In a cursory overview of asymmetrical federations, the Canadian case stands out in several respects. First, although a strong secessionist movement exists in Quebec, there has been little recourse to violence that would necessitate international mediation. Second, a recent "pact" or settlement that addresses the secessionist movement has not been in-stituted - indeed, the most recent constitutional rounds ended in 1992 with the failure of the Charlottetown Accord, and the subsequent rejection of independence in the Quebec referendum closed the case. What remains is the persistent claim that the status quo contains within it the necessary institutional mechanisms to alleviate such pressures. Indeed, the recent history of intergovernmental relations and constitutionalism in Canada is marked by a curious measure of indifference for one of the most powerful secessionist movements in the world. Third, with regard to cultural and territorial autonomy, Canada is marked by "diversity of diversities" that often undercut one another in the country's attempt to find an agreement that satisfies all of its constituent partners. Nation building in Canada has thus been characterized in part by various attempts to recognize the country's politically salient identities, often resulting in clashing visions that are metaconstitutional in nature (Cairns 1992). Finally, with regard to the place of nation building activities and attempts to consolidate national identity as the basis for citizenship and representation, Canada is caught between formal procedural markers of identification that apply uniformly across the country and a constant challenge from Quebec, which has undertaken a coherent nationbuilding strategy of its own since the "Quiet Revolution" in the 1960s. Moreover, one is struck by the extent to which asymmetry in Canada is at once as viscerally rejected as it is embraced. This has resulted in a situation where theorists and scholars have for the most part vaunted its merits and its "inevitable" foray into Canada's institutional landscape, while at the same time garnering much negative reaction from federal legislators, in part due to a large body of literature documenting its unpopular status among the general population (Seidle and Bishop 2005). As such, in Canada there exists a curious relationship with asymmetry. Its capacity to accommodate diversity has produced a seemingly unending body of thought that includes considerations about: its role in structuring relations between constituent units in the country's history as a well-acknowledged "fact" (see Milne 1991; Watts 1999); the fact that it has over time nourished debates that range from attempts to shed light on the country's actual founding principles to a novel way forward in a global world (see, for example, Kelly and Laforest 2004); its status as the most likely candidate to address Canada's persistent constitutional impasse;1 as the best way forward in addressing the policy interdependence between federal and provincial governments, particularly in terms of fiscal arrangements; as the logical consequence of deep-seated sociological differences in relation to the existence of Quebec (McRoberts 1997; Webber 1994), with a majority Francophone population, as well as in the case of Aboriginal peoples;2 and generally, as a vehicle for infusing Canadian federalism with a measure of flexibility that allows for constant adaptation to changing international and domestic circumstances. Indeed, Canada is something of a beacon for discourses on asymmetry, challenging singular understandings of political community and producing what some have called a "Canadian school" over questions of diversity, or a unique "Canadian conversation" (Kernerman 2006) that at once appeals to creative tensions about belonging and serves to keep the question of diversity alive. At the same time, asymmetrical federalism has also served as a catalyst for debates about what is "wrong" with Canadian federalism. In this sense, it is taken as symptomatic of a failure to consolidate a sense of overarching national identity in the country through nation-building efforts at the center and as a strategy of appeasement in responding to what is a perceived as an illegitimate countervailing and competing projet de société in Quebec. As a result, asymmetry in Canada is often approached indirectly, presented as a consequence of differential policy choices or administrative dealings between governments; as the outcome of intergovernmental practices and functional requirements in order to accommodate disparate needs of constituent units, and so on, rather than as a defining principle that reflects, fundamentally, the meaning and purpose of Canadian federalism. It is this narrative - one of an institutional and structuring principle that exists in the shadows, appearing now and again, eliciting tensions old and new, and strong reactions that touch upon sentiments of allegiance as well as notions of fairness - that will be recounted in this chapter. Kenneth McRoberts (2000, 25) captures this dynamic succinctly: "Canada more than ever is a multi-national state in terms of its underlying social and cultural reality. Yet, it's also more than ever a nation-state in its dominant discourse and political institutions." The disjuncture between practice and discourse is clear in Canada, and it in part nourishes the notion that asymmetrical solutions can only be partially enacted - as an outgrowth of effective governance. A further note must be considered in introducing asymmetrical federalism in Canada. Since calls for asymmetry are based on prescriptive measures for federalism, normative concerns cannot be sidestepped in contemporary debates. One must avoid proceeding with analysis by looking only at the structure of society, as this neglects the nation-building efforts undertaken over the years by both Canada and Quebec. To look only at the state, however, would be to miss out on some underlying reasons for asymmetry and the "federal spirit" - the idea that difference is one of the underlying purposes of federalism rather than a stumbling block to achieving unity. As such, this chapter will straddle these two approaches, looking at the interplay between the norm of asymmetry in Canada and actual attempts to institutionalize or accept it in fact. Asymmetry in Canada invokes existential questions related to self-identification. It should not merely be approached as a pragmatic institutional device meant to lessen conflict. Moreover, this chapter will demonstrate that the constitutional politics of difference and asymmetrical federalism as an institutional corollary is the Canadian contribution to political science that dare not speak its name. Diversity management in Canada has taken an eerily uniform bent, leaving the country with what I argue is largely a myth about its commitment to recognizing diversity, largely propagated due to its formal adherence to sociocultural diversity (multiculturalism) and personal bilingualism while shunning serious efforts at instituting formal asymmetry as the logical outcome of the recognition of national pluralism. 3 As such, asymmetry in Canada is only partly in force because it must constantly contend with a powerful nation-building project that defines the country through the equality of individuals and provinces, multicul-turalism, and bilingualism from coast to coast. Copyright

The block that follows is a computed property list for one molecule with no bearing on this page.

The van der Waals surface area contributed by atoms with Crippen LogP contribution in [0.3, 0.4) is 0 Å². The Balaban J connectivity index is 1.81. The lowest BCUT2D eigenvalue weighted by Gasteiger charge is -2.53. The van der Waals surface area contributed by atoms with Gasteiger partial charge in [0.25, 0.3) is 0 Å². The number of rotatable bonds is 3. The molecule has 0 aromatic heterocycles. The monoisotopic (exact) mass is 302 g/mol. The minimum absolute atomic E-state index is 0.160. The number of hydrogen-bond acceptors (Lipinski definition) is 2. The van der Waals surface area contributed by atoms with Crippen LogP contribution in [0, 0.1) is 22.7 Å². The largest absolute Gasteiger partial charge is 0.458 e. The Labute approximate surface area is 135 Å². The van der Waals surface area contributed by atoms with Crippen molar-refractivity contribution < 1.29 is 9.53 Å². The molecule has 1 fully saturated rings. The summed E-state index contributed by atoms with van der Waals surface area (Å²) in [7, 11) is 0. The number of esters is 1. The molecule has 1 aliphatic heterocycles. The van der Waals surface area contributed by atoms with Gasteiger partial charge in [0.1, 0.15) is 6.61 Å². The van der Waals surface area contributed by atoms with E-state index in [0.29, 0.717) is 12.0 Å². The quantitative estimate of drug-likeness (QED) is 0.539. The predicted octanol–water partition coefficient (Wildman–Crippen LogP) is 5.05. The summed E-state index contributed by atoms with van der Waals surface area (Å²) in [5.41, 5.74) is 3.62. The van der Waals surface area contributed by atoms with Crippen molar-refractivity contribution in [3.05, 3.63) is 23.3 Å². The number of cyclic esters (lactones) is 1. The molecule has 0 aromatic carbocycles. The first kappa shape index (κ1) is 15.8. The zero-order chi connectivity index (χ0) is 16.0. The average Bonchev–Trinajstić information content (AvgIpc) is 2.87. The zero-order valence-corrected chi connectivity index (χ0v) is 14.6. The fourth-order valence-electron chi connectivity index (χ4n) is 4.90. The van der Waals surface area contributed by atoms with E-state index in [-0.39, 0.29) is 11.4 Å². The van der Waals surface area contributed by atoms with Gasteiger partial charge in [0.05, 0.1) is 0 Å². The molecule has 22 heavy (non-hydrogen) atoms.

Department of Political Science

Iacovino, R. (2010). Partial asymmetry and federal construction: Accommodating diversity in the Canadian constitution. In Asymmetric Autonomy and the Settlement of Ethnic Conflicts (pp. 75–96).